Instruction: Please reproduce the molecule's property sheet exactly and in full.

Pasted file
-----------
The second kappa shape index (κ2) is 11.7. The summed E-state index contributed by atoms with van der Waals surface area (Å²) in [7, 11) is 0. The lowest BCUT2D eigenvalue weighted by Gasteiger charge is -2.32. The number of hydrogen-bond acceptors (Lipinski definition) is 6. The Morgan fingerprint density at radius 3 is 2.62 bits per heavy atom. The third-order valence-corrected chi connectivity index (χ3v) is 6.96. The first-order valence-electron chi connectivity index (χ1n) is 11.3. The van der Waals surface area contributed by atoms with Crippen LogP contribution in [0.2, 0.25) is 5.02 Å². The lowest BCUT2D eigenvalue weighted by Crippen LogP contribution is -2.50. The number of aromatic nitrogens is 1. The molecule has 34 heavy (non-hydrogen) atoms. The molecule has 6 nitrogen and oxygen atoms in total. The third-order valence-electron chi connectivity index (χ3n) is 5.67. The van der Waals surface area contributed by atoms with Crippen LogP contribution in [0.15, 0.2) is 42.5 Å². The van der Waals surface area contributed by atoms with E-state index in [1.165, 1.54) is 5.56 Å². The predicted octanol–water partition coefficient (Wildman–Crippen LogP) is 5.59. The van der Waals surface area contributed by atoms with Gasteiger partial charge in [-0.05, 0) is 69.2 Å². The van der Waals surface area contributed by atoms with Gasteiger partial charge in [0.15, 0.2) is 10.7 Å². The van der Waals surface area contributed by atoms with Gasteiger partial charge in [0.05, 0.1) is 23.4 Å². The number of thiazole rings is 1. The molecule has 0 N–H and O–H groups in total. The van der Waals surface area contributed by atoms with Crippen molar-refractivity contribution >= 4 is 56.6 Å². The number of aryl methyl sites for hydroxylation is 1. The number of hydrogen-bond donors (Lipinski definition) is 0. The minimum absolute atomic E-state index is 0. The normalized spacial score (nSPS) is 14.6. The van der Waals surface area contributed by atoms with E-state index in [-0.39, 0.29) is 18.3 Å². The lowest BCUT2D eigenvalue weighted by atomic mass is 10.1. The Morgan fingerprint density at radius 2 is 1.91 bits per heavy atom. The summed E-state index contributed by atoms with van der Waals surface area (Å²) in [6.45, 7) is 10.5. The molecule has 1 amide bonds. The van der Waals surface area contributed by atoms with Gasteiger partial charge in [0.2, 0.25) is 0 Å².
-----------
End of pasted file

The second kappa shape index (κ2) is 11.7. The summed E-state index contributed by atoms with van der Waals surface area (Å²) in [7, 11) is 0. The lowest BCUT2D eigenvalue weighted by Gasteiger charge is -2.32. The number of hydrogen-bond acceptors (Lipinski definition) is 6. The Morgan fingerprint density at radius 3 is 2.62 bits per heavy atom. The third-order valence-corrected chi connectivity index (χ3v) is 6.96. The first-order valence-electron chi connectivity index (χ1n) is 11.3. The van der Waals surface area contributed by atoms with Crippen LogP contribution in [0.2, 0.25) is 5.02 Å². The lowest BCUT2D eigenvalue weighted by Crippen LogP contribution is -2.50. The number of aromatic nitrogens is 1. The molecule has 34 heavy (non-hydrogen) atoms. The molecule has 6 nitrogen and oxygen atoms in total. The third-order valence-electron chi connectivity index (χ3n) is 5.67. The van der Waals surface area contributed by atoms with Crippen LogP contribution in [0.15, 0.2) is 42.5 Å². The van der Waals surface area contributed by atoms with E-state index in [1.165, 1.54) is 5.56 Å². The predicted octanol–water partition coefficient (Wildman–Crippen LogP) is 5.59. The van der Waals surface area contributed by atoms with Gasteiger partial charge in [-0.05, 0) is 69.2 Å². The van der Waals surface area contributed by atoms with Gasteiger partial charge in [0.15, 0.2) is 10.7 Å². The van der Waals surface area contributed by atoms with Gasteiger partial charge in [0.05, 0.1) is 23.4 Å². The number of thiazole rings is 1. The molecule has 0 N–H and O–H groups in total. The van der Waals surface area contributed by atoms with Crippen molar-refractivity contribution >= 4 is 56.6 Å². The number of aryl methyl sites for hydroxylation is 1. The number of hydrogen-bond donors (Lipinski definition) is 0. The minimum absolute atomic E-state index is 0. The normalized spacial score (nSPS) is 14.6. The van der Waals surface area contributed by atoms with E-state index in [-0.39, 0.29) is 18.3 Å². The lowest BCUT2D eigenvalue weighted by atomic mass is 10.1. The Morgan fingerprint density at radius 2 is 1.91 bits per heavy atom. The summed E-state index contributed by atoms with van der Waals surface area (Å²) in [6.45, 7) is 10.5. The molecule has 1 amide bonds. The van der Waals surface area contributed by atoms with Gasteiger partial charge in [0.2, 0.25) is 0 Å².